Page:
1). While modern observers may relate the role played in the history of the United States only on his presidency of the Confederate states, in reality, a more balanced view of the man would also include the fact that Davis had a significant role in the development of the early nation and his contributions were responsible for increasing both the size and the character of the country. In this regard, Cooper emphasizes that, "Davis's notability does not come solely from his crucial role in the Civil War. Born on the Kentucky frontier in the first decade of the 19th century, he witnessed and participated in epochal transformation of the United States from a fledgling country to a strong nation spanning the continent" (2003, p. 1).
As noted above, as a graduate of West Point, Davis served as a junior officer in the U.S. Army in the southwestern United States and later, as a colonel, fought in the Mexican War in 1848 which resulted in the Mexican Cession, a massive addition to the United States of some 500,000 square miles including California and the modern southwest (Cooper, 2003). Cooper also notes that, "As secretary of war and U.S. senator in the 1850s, he advocated government support for the building of a transcontinental railroad that he believed essential to bind the nation from ocean to ocean" (p. 2).
Notwithstanding these accomplishments and contributions, Brick-Turin (2004) suggests that Davis was not exactly the best man for the job: "The ill-fated nation chose the wrong man to lead the cause. Although Davis was a respected political leader before the war, he was a weak administrator, ineffective in working with his compatriots, and more desirous of a military role than that of chief executive" (p. 586). In his foreword to Davis's book, the Rise and Fall of the Confederate Government, Miers (1971) paints Davis in a bit more favorable terms: "At the time of Davis's apprehension, the North still grieved for Abraham Lincoln struck down by an assassin's bullet a month before; but as time went on, that suffering could not excuse the North's shameful behavior toward its old foe" (p. 11).
While Davis's critics were of a virtual consensus that he should be executed for his role in the Civil War, Miers maintains that the punishment meted out to Davis was too severe but that the former president accepted his fate stoically: "Even the Confederate leader's confinement in a dank casemate of Fortress Monroe might have been justified as an act of military expediency; but when Davis manacled and made to endure the humiliations of a common felon of the Dark Ages, a wave of revulsion swept the civilized world" (1971, pp. 11-12). To his credit, Davis accepted his fate with dignity and maintained a stiff upper lip in the face of his degradation while lamenting the impact that the war had on the innocents involved. In this regard, Miers advises, "With splendid...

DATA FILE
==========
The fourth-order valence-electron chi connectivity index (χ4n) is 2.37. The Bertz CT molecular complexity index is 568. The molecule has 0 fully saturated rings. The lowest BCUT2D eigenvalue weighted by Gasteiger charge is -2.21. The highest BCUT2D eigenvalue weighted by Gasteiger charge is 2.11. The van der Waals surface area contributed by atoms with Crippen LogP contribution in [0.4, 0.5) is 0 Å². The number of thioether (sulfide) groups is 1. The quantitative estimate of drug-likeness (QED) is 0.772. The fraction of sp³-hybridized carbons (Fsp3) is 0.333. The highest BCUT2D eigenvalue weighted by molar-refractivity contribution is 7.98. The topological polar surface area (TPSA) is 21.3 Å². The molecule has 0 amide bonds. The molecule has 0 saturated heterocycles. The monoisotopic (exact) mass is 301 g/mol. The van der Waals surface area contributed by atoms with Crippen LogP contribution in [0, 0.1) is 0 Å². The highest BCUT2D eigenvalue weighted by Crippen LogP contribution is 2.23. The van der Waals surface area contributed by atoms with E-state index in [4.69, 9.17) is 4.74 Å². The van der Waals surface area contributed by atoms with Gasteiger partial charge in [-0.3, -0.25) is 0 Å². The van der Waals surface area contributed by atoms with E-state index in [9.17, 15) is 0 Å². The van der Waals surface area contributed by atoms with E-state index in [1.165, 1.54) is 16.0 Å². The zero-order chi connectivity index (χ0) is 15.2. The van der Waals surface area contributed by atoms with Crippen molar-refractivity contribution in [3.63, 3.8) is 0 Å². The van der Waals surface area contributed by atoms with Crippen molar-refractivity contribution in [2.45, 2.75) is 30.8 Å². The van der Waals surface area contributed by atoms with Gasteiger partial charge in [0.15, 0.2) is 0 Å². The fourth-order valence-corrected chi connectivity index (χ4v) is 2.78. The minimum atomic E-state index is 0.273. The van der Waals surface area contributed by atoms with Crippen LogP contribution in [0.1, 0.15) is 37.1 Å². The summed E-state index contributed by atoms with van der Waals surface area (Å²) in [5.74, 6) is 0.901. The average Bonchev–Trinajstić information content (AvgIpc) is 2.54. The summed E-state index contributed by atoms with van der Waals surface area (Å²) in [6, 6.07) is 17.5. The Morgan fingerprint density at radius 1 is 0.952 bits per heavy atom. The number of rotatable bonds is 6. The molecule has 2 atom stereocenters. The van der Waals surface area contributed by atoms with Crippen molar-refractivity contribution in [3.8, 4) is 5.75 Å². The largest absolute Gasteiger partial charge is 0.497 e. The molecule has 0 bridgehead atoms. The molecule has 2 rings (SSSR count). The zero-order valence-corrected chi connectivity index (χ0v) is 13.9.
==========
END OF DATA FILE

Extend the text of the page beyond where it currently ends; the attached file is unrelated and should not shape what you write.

. . shed by the gentle" (1971, p. 12).
In June 1867, General Robert E. Lee, who came out of the war smelling like a rose compared to Davis (except for the loss of his home to Arlington National Cemetery), wrote to his former commander-in-chief to commensurate with his plight at remaining a prisoner and noted not everyone was of the same mind concerning the need to punish and even execute Davis, and he still had a good number of friends and supporters who regretted his imprisonment. In this regard, Lee wrote, "You can conceive better than I can express the misery which your friends have suffered from your long imprisonment and the other afflictions incident thereto. To no one has this been more painful than to me and the impossibility of affording relief has added to my distress" (quoted by Miers, 1971 at p. 13). In reality, this affection for Davis is understandable because Lee owed Davis a great deal since the former president had assisted Lee during his early career and stood by him throughout the war notwithstanding the mounting Confederate casualties that were involved, almost all of the blame for which would ultimately fall to the defeated commander-in-chief.
The research showed that Jefferson Davis graduated from the United States Military Academy and went on to contribute to the development of the early United States in a number of meaningful ways. By the time 1861 rolled around, though, Davis was thrust into a position of political leadership that he was ill-suited for, but which he believed he was obligated to fulfill to the best of his ability. The research also showed that Davis was easy enough to dislike based on the characterizations presented by several biographers who insist he was an arrogant and pretentious individual who believed he was better than others. In truth, though, Davis had a great deal of personal accomplishments and if the Civil War had never happened, he would likely have gone down in history as one of the great men of the 19th century. As things turned out though, hundreds of thousands of American lives were sacrificed at the altar of secession and someone had to be the scapegoat and Davis was the natural outlet for the hostility on both sides. This hostility was evident in the historical record even into modern times, but there is an increasing tendency on the part of those who write about Davis today to assume a more balanced view of the man than was found in earlier accounts.
Brick-Turin, a.S. (2004). Jefferson Davis, Confederate president. The Historian, 66(3), 585-
Cooper, W.J. (2003). Jefferson Davis: The essential writings. New York: The Modern Library.
Davis, J. (1881, 1971 reprint). The rise and fall of the Confederate government. New York: Da
Dirck, B.R. (2002). Posterity's blush: Civil liberties, property rights, and property confiscation in the Confederacy. Civil War History, 48(3), 237-238.
Eckenrode, H.J. (1923). Jefferson Davis: President of the South. New York: Macmillan.
McElroy, R. (1937). Jefferson Davis: The unreal and the real. New…